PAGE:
Decorated jar – versierd potje

Using etching paste again / Weer eens aan de slag met etspasta (armour etch)

I’ve noticed my blot gets some traffic regularly from people who search in Dutch for glassetching with etching paste, so I write this post in English and Dutch again.
Het is mij opgevallen dat ik regelmatig bezoek krijg naar aanleiding van zoekopdrachten in het nederlands over glas-ets pasta / glas-etspasta of etscrème. Vandaar dat ik dit bericht weer tweetalig maak.

I’ve been creative the past few months, but didn’t have the time (energy) to blog about it. One of the things I made in december were decorated jars, as gifts. In two of those jars I put a mix for salt dough, including foodcloring powder. In the big jar I put a little present. Only the big jar received a but decoration on the lid eventually, because I had glued the recipe for salt dough on the lid of the two smaller jars. They received only small decorations. This will be a post with mainly pictures, but if you have any questions, found the post usefull, or anything else, just leave a comment.

Ik ben wel creatief geweest de afgelopen maanden maar had geen tijd (energie) om erover te bloggen. Een van de dingen die ik gemaakt heb waren versierde glazen jam/groentepotjes. In 2 potjes kwam een mix voor zout deeg, inclusief voedingsmiddelen kleurstof poeder, en in de grote pot heb ik een cadeautje gedaan. Alleen de grote pot heeft uiteindelijk een grote zoutdeeg versiering bovenop gekregen, omdat ik bij de twee kleine potjes anders het recept, dat ik op het deksel had geplakt, zou bedekken. Daar dus alleen wat kleins. Dit is een bericht met voornamelijk foto’s, maar als je vragen hebt of als deze post nuttig voor je was (of als je juist iets mist) laat dan een reactie achter, ik help je graag verder op weg.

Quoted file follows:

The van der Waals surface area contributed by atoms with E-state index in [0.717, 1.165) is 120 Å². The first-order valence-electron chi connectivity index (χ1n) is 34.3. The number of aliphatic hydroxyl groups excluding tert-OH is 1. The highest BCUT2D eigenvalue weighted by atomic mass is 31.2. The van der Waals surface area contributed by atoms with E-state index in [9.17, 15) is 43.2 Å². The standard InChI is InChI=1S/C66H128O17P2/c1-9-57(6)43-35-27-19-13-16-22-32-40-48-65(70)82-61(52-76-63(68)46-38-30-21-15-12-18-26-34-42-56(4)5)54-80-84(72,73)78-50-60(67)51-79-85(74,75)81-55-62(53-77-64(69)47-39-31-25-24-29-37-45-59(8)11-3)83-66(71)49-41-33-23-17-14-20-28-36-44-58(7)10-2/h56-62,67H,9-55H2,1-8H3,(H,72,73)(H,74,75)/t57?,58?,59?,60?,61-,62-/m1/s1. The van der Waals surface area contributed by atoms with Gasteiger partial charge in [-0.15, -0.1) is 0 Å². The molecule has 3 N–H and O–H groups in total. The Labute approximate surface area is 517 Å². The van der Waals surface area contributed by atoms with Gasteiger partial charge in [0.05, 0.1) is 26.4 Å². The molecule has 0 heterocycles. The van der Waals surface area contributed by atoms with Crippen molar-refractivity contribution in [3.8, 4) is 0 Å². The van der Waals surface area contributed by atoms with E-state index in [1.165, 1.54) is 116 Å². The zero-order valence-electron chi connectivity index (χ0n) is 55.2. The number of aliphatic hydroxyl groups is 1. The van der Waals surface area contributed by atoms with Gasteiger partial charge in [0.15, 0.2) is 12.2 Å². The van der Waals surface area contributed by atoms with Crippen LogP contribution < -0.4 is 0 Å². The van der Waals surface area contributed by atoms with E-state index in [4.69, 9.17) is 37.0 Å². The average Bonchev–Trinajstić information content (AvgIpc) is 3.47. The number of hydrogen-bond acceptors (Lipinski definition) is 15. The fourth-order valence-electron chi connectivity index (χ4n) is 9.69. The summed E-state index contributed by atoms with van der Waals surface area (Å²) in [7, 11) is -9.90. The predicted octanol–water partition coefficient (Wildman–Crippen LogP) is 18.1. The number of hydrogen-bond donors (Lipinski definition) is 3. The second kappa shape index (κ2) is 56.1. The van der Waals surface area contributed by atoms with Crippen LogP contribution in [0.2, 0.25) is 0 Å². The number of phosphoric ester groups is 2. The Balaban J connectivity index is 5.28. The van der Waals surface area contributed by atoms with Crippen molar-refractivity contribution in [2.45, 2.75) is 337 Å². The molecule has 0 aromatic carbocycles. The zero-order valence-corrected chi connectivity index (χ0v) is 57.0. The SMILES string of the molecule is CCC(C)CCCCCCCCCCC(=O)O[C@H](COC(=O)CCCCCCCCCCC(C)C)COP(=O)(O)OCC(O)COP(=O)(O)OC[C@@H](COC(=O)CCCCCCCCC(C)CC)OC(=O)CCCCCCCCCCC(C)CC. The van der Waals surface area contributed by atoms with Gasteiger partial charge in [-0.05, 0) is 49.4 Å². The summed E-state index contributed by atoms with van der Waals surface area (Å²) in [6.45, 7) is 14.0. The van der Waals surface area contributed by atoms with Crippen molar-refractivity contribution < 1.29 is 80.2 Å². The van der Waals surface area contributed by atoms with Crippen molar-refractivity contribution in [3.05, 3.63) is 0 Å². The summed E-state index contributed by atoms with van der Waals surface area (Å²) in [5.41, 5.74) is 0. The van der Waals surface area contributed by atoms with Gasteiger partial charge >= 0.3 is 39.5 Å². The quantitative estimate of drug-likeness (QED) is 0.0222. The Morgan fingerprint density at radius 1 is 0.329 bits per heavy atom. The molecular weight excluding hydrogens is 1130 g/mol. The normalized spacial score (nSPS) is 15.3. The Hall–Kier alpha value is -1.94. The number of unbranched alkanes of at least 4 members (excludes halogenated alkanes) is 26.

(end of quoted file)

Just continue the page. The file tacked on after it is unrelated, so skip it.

The end result of the big jar, without content:
Het eindresultaat van de grote pot, zonder inhoud:

DSC_6865I didn’t have time to spray the lid again, but luckily the text wasn’t that obvious on the photo’s.
Ik had niet genoeg tijd om het deksel opnieuw te verven, maar gelukkig viel het niet zo erg op zoals hier op de foto’s.

Saltdough / Zoutdeeg

More about the saltdough in a previous post of January: Orange ornaments and salt dough ornaments.

Meer over het zoutdeeg in een eerdere post in januari: Orange ornaments and salt dough ornaments.

Workspace

Workspace

A rose and some round christmas ornaments

A rose and some round christmas ornaments

2nd batch of oranges above, and salt dough below. A 2ns baking plate in between to catch the moist of the oranges.

2nd batch of oranges above, and salt dough below. A 2nd baking plate in between to catch the moist of the oranges.

Punching out the shapes in a ribbon of static window foil / Vormen uitponsen uit statische raamfolie.

The annoying thing was that the foil kept sticking in my punches. I don’t think this is very healthy for them. The most annoying was the butterfly punch from Fiskars, as it is a detailed print and the foil (due to it’s elasticity and flexibility) got stuck a lot. It just came to mind that I could have tried punching with the foil between 2 sheets of very thin paper, like printer paper. I hope the stack fits in the punch, Ill try it next time.

Het vervelende hier was dat de folie bleef plakken in mijn ponsen. (ja, statische folie he…). Ik denk niet dat dit erg goed was voor mijn ponsen. Het meest vervelende was het uitponsen van de vlinderrand, met de fiskars pons. Deze pons is erg gedetailleerd en daar bleeft de folie vaak in hangen, voornamelijk omdat de folie zo flexibel is en uitrekt ipv breekt of scheurt. Ik bedenk me net pas dat het misschien had geholpen als ik het tussen 2 blaadjes papier had geponst. Dun papier natuurlijk, printpapier ofzo. Volgende keer proberen.